Easy money: Ohio resident wins $1m in coronavirus vaccine lottery

Some US states are providing big incentives for people receiving a shot

A man walk to the entrance for Ohio's COVID-19 mass vaccination clinic at Cleveland State University, Tuesday, May 25, 2021, in Cleveland. Nearly 2.8 million residents have registered for Ohio's Vax-a-Million vaccination incentive program, with participants hoping to win either the $1 million prize for adults or a full-ride college scholarship for children, Gov. Mike DeWine announced Monday, May 24. The winners will be announced Wednesday night at the end of the Ohio Lottery's Cash Explosion TV show, and then each Wednesday for the next four weeks. (AP Photo/Tony Dejak)
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One lucky Ohio resident is now a millionaire thanks to the state's Covid-19 vaccination programme.

Abbigail Bugenske, a vaccine recipient from the small community of Silverton, won Ohio's Vax-a-Million lottery on Wednesday, the first draw in a five-week scheme aimed at boosting vaccination rates.

"I was screaming enough that my parents thought that I was crying and that something was wrong," Ms Bugenske said on Thursday morning, according to news site Cleveland.com.

“When I started yelling that I won $1 million and I was going to be a millionaire, they told me to calm down and make sure it wasn’t a prank before I really started freaking out. So, they grounded me a bit.”

A second lottery is focused on improving vaccination rates among young people, offering full scholarships to any of Ohio's public universities for those who have received a vaccine.

Joseph Costello, 14, won Wednesday's scholarship draw.

The initiative, started by Ohio Governor Mike DeWine, came after the state's vaccination rates started to fall in mid-May.

Since the Vax-a-Million lottery was announced on May 12, the state’s vaccine rate has increased significantly.

According to Mr DeWine, vaccination rates among those aged 16 and 17 has increased by 94 per cent while the overall rate has jumped 33 per cent.

More than 2.7 million people have registered for the lottery and more than 100,000 young Ohioans have registered for the scholarship opportunity.

But the programme has come under fire from local state representatives who claim it is a waste of money.

“I do not support Governor Mike DeWine’s decision to offer taxpayer-funded incentives in an effort to get more Ohioans vaccinated,” said Haraz Ghanbari, a Republican state representative.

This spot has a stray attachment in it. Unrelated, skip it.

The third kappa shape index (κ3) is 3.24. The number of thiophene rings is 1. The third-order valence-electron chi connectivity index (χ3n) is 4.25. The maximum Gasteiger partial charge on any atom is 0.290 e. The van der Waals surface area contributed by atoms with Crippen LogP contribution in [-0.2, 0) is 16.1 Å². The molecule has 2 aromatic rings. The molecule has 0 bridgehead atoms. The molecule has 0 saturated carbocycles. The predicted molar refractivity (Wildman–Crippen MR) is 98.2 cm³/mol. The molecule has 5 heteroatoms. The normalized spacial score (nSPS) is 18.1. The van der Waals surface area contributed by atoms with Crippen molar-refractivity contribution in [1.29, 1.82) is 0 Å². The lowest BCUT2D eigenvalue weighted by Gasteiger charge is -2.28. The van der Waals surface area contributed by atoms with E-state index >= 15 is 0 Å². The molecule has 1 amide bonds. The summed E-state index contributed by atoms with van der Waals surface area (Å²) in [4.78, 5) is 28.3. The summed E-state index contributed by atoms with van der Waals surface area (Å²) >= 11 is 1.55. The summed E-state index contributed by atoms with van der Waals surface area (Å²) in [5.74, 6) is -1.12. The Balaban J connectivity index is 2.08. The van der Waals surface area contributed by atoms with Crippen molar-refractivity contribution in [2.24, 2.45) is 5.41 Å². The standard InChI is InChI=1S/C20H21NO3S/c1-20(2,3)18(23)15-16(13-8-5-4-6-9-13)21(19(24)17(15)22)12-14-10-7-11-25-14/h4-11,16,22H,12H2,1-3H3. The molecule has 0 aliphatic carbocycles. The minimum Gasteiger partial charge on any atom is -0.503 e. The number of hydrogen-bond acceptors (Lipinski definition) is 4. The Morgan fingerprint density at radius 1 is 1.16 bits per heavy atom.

Mr Ghanbari went on to call the lottery “unethical".

But the medical community has applauded the Republican governor's efforts.

“I think it’s a great way to get people who might have been on the fence about why they should get the Covid vaccine to really encourage them to be a part of the excitement and to go ahead and get vaccinated and help us get back to normal life,” said Melissa Wervey Arnold, chief executive and executive director of Ohio's chapter of the American Academy of Paediatrics.

Earlier this week, Andy Slavitt, the White House’s senior adviser on the coronavirus response, lauded the state’s efforts.

"Ohio Governor Mike DeWine has unlocked a secret: people do care about getting vaccinated, but it turns out they also have other things they care about," Mr Slavitt said on Tuesday.

The federal government is now encouraging other states to find similarly creative ways to encourage Americans to be vaccinated.

On Tuesday, the Department of the Treasury released new guidelines on how states can use federal funds to encourage people to be vaccinated.

In the weeks since Ohio announced their Vax-a-Million lottery, New York, Maryland and Oregon have set up similar programmes. In West Virginia, the state government said it would offer $100 savings bonds to young people who took the shot.

Some states are facing an uphill battle, as there is a high level of vaccine scepticism in the US.

"They don't trust the data, they don't trust the science, they're worried about adverse effects from getting vaccinated, even though we know that the data proves that vaccines are safe and effective," Ms Wervey Arnold told The National.

About one third of Americans are hesitant to take the vaccine, according to polls.

But in an all-out sprint to reach herd immunity, incentive programmes are giving vaccine hesitancy a run for its money.